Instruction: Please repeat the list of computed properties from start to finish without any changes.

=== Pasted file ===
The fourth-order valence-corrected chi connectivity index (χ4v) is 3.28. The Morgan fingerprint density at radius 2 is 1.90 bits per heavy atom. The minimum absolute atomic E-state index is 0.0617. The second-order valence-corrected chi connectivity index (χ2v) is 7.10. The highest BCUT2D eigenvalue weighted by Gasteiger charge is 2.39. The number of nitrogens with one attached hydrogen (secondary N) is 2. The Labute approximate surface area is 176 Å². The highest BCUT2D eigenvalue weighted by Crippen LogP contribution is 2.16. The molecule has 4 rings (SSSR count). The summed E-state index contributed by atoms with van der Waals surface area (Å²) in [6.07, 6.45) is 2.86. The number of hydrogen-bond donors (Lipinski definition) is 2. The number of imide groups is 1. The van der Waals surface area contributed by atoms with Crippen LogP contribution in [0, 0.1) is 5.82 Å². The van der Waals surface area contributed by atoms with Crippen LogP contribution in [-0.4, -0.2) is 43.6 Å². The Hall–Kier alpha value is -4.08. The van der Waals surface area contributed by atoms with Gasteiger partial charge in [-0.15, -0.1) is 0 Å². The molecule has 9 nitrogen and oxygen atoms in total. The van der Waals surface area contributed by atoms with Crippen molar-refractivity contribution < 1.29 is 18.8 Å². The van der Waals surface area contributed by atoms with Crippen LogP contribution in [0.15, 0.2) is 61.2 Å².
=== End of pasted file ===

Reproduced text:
The fourth-order valence-corrected chi connectivity index (χ4v) is 3.28. The Morgan fingerprint density at radius 2 is 1.90 bits per heavy atom. The minimum absolute atomic E-state index is 0.0617. The second-order valence-corrected chi connectivity index (χ2v) is 7.10. The highest BCUT2D eigenvalue weighted by Gasteiger charge is 2.39. The number of nitrogens with one attached hydrogen (secondary N) is 2. The Labute approximate surface area is 176 Å². The highest BCUT2D eigenvalue weighted by Crippen LogP contribution is 2.16. The molecule has 4 rings (SSSR count). The summed E-state index contributed by atoms with van der Waals surface area (Å²) in [6.07, 6.45) is 2.86. The number of hydrogen-bond donors (Lipinski definition) is 2. The number of imide groups is 1. The van der Waals surface area contributed by atoms with Crippen LogP contribution in [0, 0.1) is 5.82 Å². The van der Waals surface area contributed by atoms with Crippen LogP contribution in [-0.4, -0.2) is 43.6 Å². The Hall–Kier alpha value is -4.08. The van der Waals surface area contributed by atoms with Gasteiger partial charge in [-0.15, -0.1) is 0 Å². The molecule has 9 nitrogen and oxygen atoms in total. The van der Waals surface area contributed by atoms with Crippen molar-refractivity contribution < 1.29 is 18.8 Å². The van der Waals surface area contributed by atoms with Crippen LogP contribution in [0.15, 0.2) is 61.2 Å².